Researchers from Symantec’s Threat Intelligence team reported that the REvil ransomware operators have been observed while scanning one of their victim’s network for Point of Sale (PoS) servers.
Sodinokibi ransomware operators are very active in this period, a few days after the gang has leaked the files allegedly stolen from the UK power grid middleman Elexon it has announced to launch an auction site to sell data stolen from victims that have chosen to not pay the ransom.
REvil ransomware operators focus on corporate networks that breach using exploits, launching brute-force attacks on Remote Desktop Protocol (RDP) servers, or compromising Managed Service Providers.
The group mainly targets large enterprise which is believed they would be willing to pay a large ransom to decrypt their systems.
In the attacks observed by Symantec, the REvil ransomware operators used the Cobalt Strike penetration testing toolkit to deploy their malware.
Symantec found Cobalt Strike on the networks of eight companies that have been targeted as part of this campaign. The attack was successful in three cases against companies from the services, food, and healthcare industry sectors.
Each of the victims was asked to pay a $50,000 ransom worth of Monero or $100,000 if a three hours deadline expired.
“The attackers are using code-hosting service Pastebin to host their payload (the Cobalt Strike malware and Sodinokibi) and are using Amazon’s CloudFront service for their C&C infrastructure, to communicate with victim machines.” reads the analysis published by Symantec. “The advantage for malicious actors of using legitimate services to host payloads and for their C&C infrastructure is that traffic to and from a legitimate service is more likely to blend in with an organization’s legitimate traffic, and so is less likely to be flagged as suspicious and blocked.”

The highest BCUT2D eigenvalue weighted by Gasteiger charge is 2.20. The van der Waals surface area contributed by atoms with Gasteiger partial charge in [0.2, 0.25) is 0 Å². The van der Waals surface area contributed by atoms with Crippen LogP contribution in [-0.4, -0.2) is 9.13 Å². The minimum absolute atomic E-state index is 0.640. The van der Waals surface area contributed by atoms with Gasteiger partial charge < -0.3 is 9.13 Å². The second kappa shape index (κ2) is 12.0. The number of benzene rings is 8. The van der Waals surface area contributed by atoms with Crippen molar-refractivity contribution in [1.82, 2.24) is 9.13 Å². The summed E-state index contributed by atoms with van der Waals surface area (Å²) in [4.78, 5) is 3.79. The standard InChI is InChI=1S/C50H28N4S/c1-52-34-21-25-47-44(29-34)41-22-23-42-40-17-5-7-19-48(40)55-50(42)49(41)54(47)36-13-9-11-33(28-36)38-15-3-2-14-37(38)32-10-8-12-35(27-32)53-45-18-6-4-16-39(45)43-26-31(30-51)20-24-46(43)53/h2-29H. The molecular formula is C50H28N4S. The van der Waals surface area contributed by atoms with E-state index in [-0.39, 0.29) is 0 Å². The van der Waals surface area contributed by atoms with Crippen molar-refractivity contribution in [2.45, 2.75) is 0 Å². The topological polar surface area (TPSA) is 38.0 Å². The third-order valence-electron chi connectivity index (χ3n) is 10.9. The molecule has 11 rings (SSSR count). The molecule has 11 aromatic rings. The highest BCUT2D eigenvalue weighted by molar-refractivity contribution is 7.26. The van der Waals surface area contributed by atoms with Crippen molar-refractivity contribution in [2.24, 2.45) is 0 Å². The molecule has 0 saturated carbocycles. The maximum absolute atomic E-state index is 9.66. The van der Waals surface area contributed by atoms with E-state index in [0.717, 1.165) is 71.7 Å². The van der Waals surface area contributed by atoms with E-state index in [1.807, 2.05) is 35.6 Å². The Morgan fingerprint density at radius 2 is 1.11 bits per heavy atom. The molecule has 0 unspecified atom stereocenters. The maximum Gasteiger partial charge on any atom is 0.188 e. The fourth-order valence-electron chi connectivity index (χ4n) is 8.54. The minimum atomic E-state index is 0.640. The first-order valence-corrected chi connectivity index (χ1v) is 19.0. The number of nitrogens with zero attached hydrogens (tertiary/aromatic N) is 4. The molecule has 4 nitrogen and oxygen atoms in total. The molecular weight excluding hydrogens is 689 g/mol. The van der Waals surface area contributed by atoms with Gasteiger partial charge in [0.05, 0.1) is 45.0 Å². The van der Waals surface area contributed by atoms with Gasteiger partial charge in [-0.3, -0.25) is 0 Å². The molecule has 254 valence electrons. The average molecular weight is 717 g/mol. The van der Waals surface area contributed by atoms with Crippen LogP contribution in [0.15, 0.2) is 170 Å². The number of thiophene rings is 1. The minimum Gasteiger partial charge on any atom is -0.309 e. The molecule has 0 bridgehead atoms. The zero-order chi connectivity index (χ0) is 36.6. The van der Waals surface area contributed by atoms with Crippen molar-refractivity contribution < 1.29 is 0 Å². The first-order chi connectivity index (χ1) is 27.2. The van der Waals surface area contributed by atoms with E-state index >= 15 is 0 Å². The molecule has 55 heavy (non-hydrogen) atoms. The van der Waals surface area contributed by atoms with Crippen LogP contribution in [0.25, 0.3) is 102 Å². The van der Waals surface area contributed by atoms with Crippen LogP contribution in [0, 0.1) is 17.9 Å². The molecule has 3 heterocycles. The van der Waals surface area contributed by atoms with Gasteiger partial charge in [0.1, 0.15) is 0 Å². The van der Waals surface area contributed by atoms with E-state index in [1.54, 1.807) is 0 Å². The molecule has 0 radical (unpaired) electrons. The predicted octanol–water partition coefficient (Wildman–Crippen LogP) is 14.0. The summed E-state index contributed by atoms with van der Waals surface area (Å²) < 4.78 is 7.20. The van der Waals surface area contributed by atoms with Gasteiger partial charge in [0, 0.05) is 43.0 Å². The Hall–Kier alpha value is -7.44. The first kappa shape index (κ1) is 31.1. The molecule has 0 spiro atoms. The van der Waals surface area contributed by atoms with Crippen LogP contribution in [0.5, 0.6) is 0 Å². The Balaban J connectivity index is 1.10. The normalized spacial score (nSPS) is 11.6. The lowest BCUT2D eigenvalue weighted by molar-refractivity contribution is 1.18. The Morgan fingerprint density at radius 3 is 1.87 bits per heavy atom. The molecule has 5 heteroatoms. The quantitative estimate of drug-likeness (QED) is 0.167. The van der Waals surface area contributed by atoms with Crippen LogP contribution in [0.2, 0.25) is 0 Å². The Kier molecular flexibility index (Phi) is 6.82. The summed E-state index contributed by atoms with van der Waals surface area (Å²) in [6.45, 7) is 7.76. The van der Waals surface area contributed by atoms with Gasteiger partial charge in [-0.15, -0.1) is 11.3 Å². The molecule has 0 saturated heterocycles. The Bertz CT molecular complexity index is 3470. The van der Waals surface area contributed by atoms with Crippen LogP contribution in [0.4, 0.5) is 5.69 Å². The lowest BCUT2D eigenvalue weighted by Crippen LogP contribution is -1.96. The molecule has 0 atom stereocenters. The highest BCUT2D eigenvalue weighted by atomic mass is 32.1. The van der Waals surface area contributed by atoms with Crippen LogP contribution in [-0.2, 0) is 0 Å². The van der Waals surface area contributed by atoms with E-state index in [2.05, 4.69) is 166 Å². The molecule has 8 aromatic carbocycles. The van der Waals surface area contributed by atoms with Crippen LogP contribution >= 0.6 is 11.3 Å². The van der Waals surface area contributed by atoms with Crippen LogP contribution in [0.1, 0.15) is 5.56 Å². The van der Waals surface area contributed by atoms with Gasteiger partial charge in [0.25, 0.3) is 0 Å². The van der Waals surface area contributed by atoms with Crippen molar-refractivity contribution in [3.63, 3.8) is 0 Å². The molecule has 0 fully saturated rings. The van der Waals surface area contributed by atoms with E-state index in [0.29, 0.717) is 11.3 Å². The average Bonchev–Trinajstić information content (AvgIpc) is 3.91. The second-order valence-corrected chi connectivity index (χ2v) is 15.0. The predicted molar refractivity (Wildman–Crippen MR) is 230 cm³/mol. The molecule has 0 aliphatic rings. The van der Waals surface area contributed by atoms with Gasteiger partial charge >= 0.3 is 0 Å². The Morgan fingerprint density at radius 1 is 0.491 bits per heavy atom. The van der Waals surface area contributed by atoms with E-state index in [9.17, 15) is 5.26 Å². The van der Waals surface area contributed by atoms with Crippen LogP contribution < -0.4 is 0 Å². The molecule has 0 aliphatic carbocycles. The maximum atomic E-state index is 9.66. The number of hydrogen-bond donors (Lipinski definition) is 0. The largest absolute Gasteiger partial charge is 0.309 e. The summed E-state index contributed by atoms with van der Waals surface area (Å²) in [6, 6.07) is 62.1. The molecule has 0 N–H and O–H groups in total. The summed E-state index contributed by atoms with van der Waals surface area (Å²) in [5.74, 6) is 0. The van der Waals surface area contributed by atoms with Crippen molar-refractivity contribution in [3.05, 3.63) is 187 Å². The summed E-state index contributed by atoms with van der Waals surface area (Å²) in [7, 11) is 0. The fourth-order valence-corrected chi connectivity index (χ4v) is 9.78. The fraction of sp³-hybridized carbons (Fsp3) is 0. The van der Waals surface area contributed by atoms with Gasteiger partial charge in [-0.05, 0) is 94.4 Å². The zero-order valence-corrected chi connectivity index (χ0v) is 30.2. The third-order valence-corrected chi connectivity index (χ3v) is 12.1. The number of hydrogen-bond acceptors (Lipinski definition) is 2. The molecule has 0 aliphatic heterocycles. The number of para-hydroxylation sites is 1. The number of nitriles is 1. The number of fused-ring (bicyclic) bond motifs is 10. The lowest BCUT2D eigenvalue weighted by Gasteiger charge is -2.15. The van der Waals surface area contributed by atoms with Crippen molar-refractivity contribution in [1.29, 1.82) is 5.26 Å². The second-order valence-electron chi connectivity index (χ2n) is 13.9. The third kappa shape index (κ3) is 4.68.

The REvil ransomware operators leverage on legitimate services such as Pastebin (payload storage) and Amazon CloudFront (command and control server) to evade detection.
Threat actors also attempt to disable any security solution installed on the machine to hide their activity.
Experts pointed out that while the services and food companies represented an ideal target as they were large organizations that could have paid a large ransom, smaller healthcare organizations were not enough big to pay the ransom.
Then REvil operators also started scanning the healthcare organization’s network for PoS systems in the attempt to monetize with the theft of credit card data.
“While many of the elements of this attack are ‘typical’ tactics seen in previous attacks using Sodinokibi, the scanning of victim systems for PoS software is interesting, as this is not typically something you see happening alongside targeted ransomware attacks.” Symantec concludes. “It will be interesting to see if this was just opportunistic activity in this campaign, or if it is set to be a new tactic adopted by targeted ransomware gangs..”
(SecurityAffairs – hacking, Revil ransomware)